As I sit down to write this post, my daughter is on my mind. First of all, I have to tell you that she is the one who made these amazing photos. Didn’t she do a great job? I’m proud of my girl. But I’m thinking about her for another reason as well. You see, not only is Sienna a great photographer, she is also a wonderful writer. Not too long ago, she started a story about a dog named Bacon and his sidekick, a cat called Tuna. You have to believe me when I tell you that this story is off-the-chart brilliant. I know, I’m biased. But it really is just so darn good!
Halfway through the work, Sienna found out that she would not be able to use her story to complete an assignment, so the writing has been left unfinished. I’m doing what I can to encourage her to tell the rest of the story, mostly because I’m dying to find out what happens! But also because there is such value in seeing a project all the way through to the end.
I don’t know why many of us start things we don’t finish, but there’s definitely some psychology behind this phenomenon that I am sure somebody has studied somewhere. I have been creating art and sewing garments long enough to recognize some very distinct patterns in my process of making. In the beginning, I’m filled with enthusiasm and the potential for greatness. By the time I reach the middle of the project, I know for sure that it sucks.
Fortunately for me, I’ve managed to push myself to finish enough times that I have also experienced the reward of getting it done. Sometimes I’m happy with the result and sometimes not so much, but I’m always satisfied that I saw it all the way through. It’s so important to know my creative rhythm because when I hit that point when I’m convinced that what I’m working on is an abomination, I know that I’ve got to ride that wave. I’ve been in that place before. I can’t stop those feelings from coming but I can let myself be carried right on through those sabotaging thoughts and hopefully arrive on more solid footing.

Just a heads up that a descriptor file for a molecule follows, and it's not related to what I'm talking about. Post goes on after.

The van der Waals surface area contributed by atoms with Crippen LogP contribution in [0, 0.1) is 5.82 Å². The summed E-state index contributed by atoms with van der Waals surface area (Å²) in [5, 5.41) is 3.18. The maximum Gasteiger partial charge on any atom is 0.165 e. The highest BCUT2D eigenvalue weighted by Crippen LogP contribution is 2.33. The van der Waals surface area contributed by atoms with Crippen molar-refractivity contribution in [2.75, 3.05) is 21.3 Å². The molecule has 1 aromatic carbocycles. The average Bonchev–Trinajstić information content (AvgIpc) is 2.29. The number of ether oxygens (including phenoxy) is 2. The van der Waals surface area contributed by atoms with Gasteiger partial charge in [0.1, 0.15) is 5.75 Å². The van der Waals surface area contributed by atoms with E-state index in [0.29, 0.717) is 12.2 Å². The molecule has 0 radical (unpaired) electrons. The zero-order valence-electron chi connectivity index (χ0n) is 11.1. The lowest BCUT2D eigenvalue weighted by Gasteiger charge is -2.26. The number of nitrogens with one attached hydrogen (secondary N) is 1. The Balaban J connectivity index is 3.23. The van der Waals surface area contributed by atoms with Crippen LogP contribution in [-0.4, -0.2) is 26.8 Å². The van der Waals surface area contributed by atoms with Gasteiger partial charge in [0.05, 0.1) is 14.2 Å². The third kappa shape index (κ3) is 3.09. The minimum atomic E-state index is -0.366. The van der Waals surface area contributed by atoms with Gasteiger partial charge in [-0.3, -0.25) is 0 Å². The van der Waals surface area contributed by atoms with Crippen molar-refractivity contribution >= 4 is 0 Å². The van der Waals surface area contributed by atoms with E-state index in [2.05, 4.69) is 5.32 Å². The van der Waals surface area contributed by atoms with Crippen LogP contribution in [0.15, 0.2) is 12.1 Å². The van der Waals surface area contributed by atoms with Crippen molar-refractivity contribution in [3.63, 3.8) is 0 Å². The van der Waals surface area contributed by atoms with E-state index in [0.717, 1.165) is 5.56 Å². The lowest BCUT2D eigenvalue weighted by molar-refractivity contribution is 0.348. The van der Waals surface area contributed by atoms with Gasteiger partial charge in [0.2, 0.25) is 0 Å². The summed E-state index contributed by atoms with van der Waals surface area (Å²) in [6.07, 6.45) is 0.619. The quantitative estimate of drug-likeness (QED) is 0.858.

So, now’s the time that I confess that this dress sat unfinished for about two years. I reached a certain point and put it away. I don’t even really know why. I think I convinced myself that the dress didn’t suit me. Or it was going to look bad on me. Or who knows what nonsense I was telling myself at the time. But I hung it up, with an unfinished lining and an unfinished hem. And there it sat, getting completely ignored.
If it weren’t for a beach vacation on the horizon, it may not have ever gotten finished. But I didn’t want to pass up the chance to photograph one of my garments on the beach and I did not have anything close enough to being done. Then I remembered this dress. It took me an afternoon to finish. Can you believe I gave up so close to the finish line? And I do not know what my problem was with this sweet little dress! I like it just fine.
I may or may not convince my daughter to continue writing her adventures of Bacon and Tuna. I’m going to give it my best shot. But maybe someone who is out there reading this will be motivated to dust off that UFO (unfinished object) you’ve got stashed away somewhere and let it see the light of day, so that the rest of us can enjoy it too.
Fabric, Liberty Lawn
Photography by Sienna Vanegas